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Michael Norton (doc) is Director of Engineering for Groupon in Chicago, IL. Michael's experience covers a wide range of development topics. Michael declares expertise in no single language or methodology and is immediately suspicious of anyone who declares such expertise. Michael is a DZone MVB and is not an employee of DZone and has posted 41 posts at DZone. You can read more from them at their website. View Full User Profile

The Three "R"s of Clean Code

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Establishing Code Quality Standards

Mandate via Manual

A client of LeanDog was looking for a way to introduce code quality standards to their development teams. There had been a few meetings prior to LeanDog's involvement. The prevalent line of thinking was to draft a standards manual for dissemination to the teams. This would consist of a comprehensive set of rules and clear specifications to which all teams need comply.

There was a good deal of discussion around people's historic failure to read and follow this type of documentation. Such failure to comply mandated policing. There were a number of possible solutions; training, financial incentives, managerial targets, code reviews, code audits, and code compliance tools.

Ummm, yeah. Don't do that. Ok?

Keep it as simple as possible. Assume the people you work with are competent, capable, and want to do their jobs well. Developers tend to take personal pride in their work, as do most people. I've yet to meet anyone in the field who proudly (and seriously) proclaims, "I do my job poorly."

This kind of governance should not be necessary. If it is necessary, then remember that your people are competent, capable, and want to do their jobs well. Failure to meet a standard says more about the standard than the people.

It is likely the problem is the manner of communication and enforcement.

Voice via Vignette

Rather than a tome of requirements or a blanket statement such as, "Follow the standards in Clean Code.", give the team simple guidelines that they can agree to and internalize. Short, simple reminders of what quality is to the team. With these simple reminders, they have a catalyst that fires the synapse that brings back all the other "rules".

Enter the Three "R"s of Clean Code

For this particular client, LeanDog helped to establish a set of three simple reminders; Readable, Reliable, and Responsible. These may not be the right reminders for your team. Work together to find what resonates with you.

We restricted ourselves to a single sheet of 8.5"x11" paper and documented the standards we felt were most important. Once the page was filled, we reduced it by eliminating duplicates and highly similar items. We then sorted it in priority order and cut it to half of a page. We then studied the list and came up with groupings. We moved items into the groups and discussed how it all "felt". It took only a couple of iterations to finalize the list.

The team now has four signs that hang in their work space. The three Rs and The Boy Scout Rule Each of the R signs has a short list that further describes what the team means by the "rule".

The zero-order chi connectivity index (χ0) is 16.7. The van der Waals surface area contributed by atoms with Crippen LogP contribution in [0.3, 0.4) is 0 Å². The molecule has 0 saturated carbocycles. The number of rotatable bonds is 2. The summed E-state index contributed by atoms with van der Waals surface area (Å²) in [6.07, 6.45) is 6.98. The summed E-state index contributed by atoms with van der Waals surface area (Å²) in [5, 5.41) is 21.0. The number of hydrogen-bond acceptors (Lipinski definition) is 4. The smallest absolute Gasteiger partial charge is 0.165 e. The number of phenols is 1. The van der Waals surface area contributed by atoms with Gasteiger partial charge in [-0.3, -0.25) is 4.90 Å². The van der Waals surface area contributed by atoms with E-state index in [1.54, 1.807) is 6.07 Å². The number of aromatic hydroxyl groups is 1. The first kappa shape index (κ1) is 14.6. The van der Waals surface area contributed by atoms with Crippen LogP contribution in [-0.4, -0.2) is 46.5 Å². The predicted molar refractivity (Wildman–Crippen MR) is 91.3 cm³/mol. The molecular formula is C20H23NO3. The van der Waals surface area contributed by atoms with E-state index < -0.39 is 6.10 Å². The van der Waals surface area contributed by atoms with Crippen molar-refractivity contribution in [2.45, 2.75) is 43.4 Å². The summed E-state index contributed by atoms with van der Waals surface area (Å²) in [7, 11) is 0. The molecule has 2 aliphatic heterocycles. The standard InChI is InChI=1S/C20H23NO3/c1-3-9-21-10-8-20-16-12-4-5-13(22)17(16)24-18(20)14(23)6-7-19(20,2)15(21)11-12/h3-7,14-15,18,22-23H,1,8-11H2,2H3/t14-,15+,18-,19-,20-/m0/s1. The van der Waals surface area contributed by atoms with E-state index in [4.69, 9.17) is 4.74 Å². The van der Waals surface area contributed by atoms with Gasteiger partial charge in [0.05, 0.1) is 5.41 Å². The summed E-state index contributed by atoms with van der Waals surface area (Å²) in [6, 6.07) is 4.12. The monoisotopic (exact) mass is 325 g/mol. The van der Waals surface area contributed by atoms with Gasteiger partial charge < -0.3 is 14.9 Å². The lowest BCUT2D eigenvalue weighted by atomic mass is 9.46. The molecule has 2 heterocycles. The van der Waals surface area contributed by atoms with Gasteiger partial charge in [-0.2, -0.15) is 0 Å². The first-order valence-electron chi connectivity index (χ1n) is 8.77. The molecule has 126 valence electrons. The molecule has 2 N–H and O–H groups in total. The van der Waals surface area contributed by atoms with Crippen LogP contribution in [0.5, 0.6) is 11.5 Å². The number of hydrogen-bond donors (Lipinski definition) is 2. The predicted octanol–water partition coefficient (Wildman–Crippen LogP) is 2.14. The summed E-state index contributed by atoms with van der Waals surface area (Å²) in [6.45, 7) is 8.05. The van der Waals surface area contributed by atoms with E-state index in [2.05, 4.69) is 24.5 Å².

• Descriptive Function Names
  • Small Functions
  • Few Comments
  • Few Arguments


  • Tested
  • Descriptive Function Names
  • Necessary Code


  • Single Responsibility Principle
  • Necessary Code
  • Tested

Less is More

We did not cover many things. We don't talk about specific conventions for naming. We don't cover formatting items such as indentation or where the curly-brackets belong. We focused on a select few things that the team felt would guide them toward better overall code. These signs hang up around the work space as regular, simple reminders. And the entire team not only knows what these mean, they follow them without any governance beyond integrity and a commitment to the team.

What would be on your list?

As I said, the list was developed by the team for the team. Maybe there is something you think is very important that was overlooked. Think on this for a while and then let us know what your personal (or team) list would look like.
Published at DZone with permission of Michael Norton, author and DZone MVB. (source)

(Note: Opinions expressed in this article and its replies are the opinions of their respective authors and not those of DZone, Inc.)


Alexandru Repede replied on Fri, 2010/12/03 - 8:30am

no code duplication

Michael Fortin replied on Fri, 2010/12/03 - 2:16pm

I'd apply those same principles not only to code, but package design, and project layout. Monolithic poorly names projects and packages become difficult to maintain as well.

Thomas Mueller replied on Sat, 2010/12/04 - 6:33am

I would value "keep it as simple (and short) as possible" over "very small functions". Having an algorithm in one function with 90 lines may be easier to read and follow than 20 function with 6 lines each. Keep it simple also means no duplicate code.

Some Java developers use go overboard with "final" and "this.". Eclipse has a feature to automatically add those everywhere. Such code is very verbose, making it hard to read. Also, adding Javadocs to getters and setter doesn't make sense if the Javadocs doesn't contain any additional info (setName: sets the name).

Mark Haniford replied on Mon, 2010/12/06 - 12:34pm in response to: Michael Fortin

Michael.  I agree with you.  That seems to be a subject that isn't covered that much.

Jason Kilgrow replied on Fri, 2010/12/10 - 10:37am in response to: Alexandru Repede

@Alexandru: "Necessary Code" under the "Responsible" area

Emma Watson replied on Fri, 2012/03/30 - 3:11am

Very nice!
Why is "Descriptive Function Names" there twice?
I'd replace it in the "Reliable" section with
"Maintenance Free". That focuses programmers to really finish things and not to push unnecessary work over to the operations team.

java program

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